When the Tea Party movement emerged to challenge President Obama in 2009, it also posed a counterweight to the “compassionate conservative” wing of the Republican Party, which was defined by the expansionist policies of President George W. Bush.
After years of being marginalized, compassionate conservatives – emboldened by the overreach of Tea Party conservatives during last fall’s government shutdown fight – are attempting to reassert control over the party.
In the winter 2014 issue of National Affairs, Michael Gerson and Peter Wehner - two former speechwriters and advisers to Bush - propose “A Conservative Vision of Government,” in which they advance many of the arguments that were used 15 years ago to sideline small-government conservatives and lay the groundwork for the Bush-era spending binge.
Gerson and Wehner are concerned about the libertarian lurch among Republicans. Not only is this “anti-government” trend unproductive and politically suicidal, they argue, but it contradicts the vision of the nation’s founders, whose principles Tea Party leaders argue they’re out to uphold.
The U.S. Constitution, Gerson and Wehner argue, was not a “purely limiting document,” but a framework for allowing government to take positive actions.
Though it’s true that the Constitution gave power to a federal government that did not exist previously, this amounts to attacking a straw man, as limited government conservatives are not arguing for a return to the Articles of Confederation. They just wish Congress would act within the powers granted to it by the states through the Constitution, and check back with the states if federal lawmakers want to claim more powers through amendment.
Gerson and Wehner use quotes from the founders (who were arguing at a time of much smaller government) to bolster their views for a bigger role, but they ignore quotes in which founders sound much more like today’s Tea Partiers.
Thomas Jefferson, in his First Inaugural Address, called for “a wise and frugal Government, which shall restrain men from injuring one another, shall leave them otherwise free to regulate their own pursuits of industry and improvement, and shall not take from the mouth of labor the bread it has earned.”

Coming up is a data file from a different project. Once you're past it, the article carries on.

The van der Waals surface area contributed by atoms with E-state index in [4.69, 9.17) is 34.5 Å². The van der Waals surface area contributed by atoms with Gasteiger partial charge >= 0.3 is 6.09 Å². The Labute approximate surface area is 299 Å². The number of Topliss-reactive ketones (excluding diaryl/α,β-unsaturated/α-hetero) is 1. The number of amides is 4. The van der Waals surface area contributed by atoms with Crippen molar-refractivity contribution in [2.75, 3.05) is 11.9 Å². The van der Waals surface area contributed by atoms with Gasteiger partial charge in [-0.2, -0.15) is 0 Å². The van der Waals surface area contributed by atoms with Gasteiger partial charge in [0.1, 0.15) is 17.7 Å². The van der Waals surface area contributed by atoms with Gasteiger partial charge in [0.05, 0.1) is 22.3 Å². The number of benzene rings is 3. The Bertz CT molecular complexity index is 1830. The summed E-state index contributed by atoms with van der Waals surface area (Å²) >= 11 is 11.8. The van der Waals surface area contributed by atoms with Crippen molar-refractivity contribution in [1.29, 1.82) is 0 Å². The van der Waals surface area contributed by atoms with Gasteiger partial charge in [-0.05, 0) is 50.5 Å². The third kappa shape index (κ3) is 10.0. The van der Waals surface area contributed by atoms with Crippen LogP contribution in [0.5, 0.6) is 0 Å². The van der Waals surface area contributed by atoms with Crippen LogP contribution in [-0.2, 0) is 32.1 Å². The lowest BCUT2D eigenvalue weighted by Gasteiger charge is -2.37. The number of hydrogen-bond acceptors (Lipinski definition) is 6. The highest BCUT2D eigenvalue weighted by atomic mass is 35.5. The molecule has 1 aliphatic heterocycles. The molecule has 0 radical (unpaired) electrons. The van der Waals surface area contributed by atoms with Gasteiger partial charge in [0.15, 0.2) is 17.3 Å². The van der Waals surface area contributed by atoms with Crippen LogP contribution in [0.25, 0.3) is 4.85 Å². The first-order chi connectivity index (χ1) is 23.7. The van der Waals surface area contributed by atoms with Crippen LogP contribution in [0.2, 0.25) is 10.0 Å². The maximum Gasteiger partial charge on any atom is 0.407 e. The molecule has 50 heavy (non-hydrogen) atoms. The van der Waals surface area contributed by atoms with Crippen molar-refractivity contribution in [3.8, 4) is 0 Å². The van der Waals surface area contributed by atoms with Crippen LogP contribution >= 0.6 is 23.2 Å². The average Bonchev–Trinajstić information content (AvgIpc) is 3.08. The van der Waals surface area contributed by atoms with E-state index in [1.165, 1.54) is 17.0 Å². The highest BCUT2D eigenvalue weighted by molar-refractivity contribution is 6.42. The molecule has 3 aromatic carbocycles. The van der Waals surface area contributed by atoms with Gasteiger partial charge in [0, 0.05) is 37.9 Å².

Though Gerson and Wehner note that Jefferson ended up completing the Louisiana Purchase, they neglect to mention that he originally drafted a constitutional amendment to do so, but was rejected by Congress. In 1803, Jefferson wrote with regard to the purchase that, “The general government has no powers but such as the constitution has given it; and it has not given it a power of holding foreign territory, (and) still less of incorporating it into the Union. An amendment of the Constitution seems necessary for this.”
Throughout the piece, Gerson and Wehner make arguments that are very difficult to distinguish philosophically from liberalism.
“The founders, then, provided us with a strong governing system – strong precisely because it could adapt to changing circumstances,” they write, echoing the liberal idea of a “living Constitution.”
The authors also argue for a federal government “strong enough to shape global events and to guarantee a minimal provision for the poor, ill, and elderly.”
Though Gerson and Wehner insist they believe in limited government, it’s hard to see what limiting principle they have in mind, as the definition of “minimal provision” could vary widely. Evidently, what philosophically separates them from liberals is a belief that the welfare state should be less centralized and technocratic.
Perhaps most interesting about their piece is not what they put in, but what they left out. The authors tout conservative accomplishments such as welfare reform in the 1990s and reforms implemented by Republican governors over the past four years. What’s strikingly absent is a survey – or even a mention – of the intervening period when their former boss conducted a governing experiment based on the very principles they’re advancing.
With Bush at the helm from 2001 to 2008, and compassionate conservatism on the march, federal spending soared 60 percent. Instead of being made more sustainable, the entitlement system was expanded by trillions of dollars through the Medicare prescription drug plan.
Compassionate conservatism may have been discredited, but it isn’t dead. That’s why it’s imperative for Tea Party leaders to learn to balance principles with prudence and rally around a positive governing agenda. Otherwise, big government conservatism will rise again to fill the vacuum.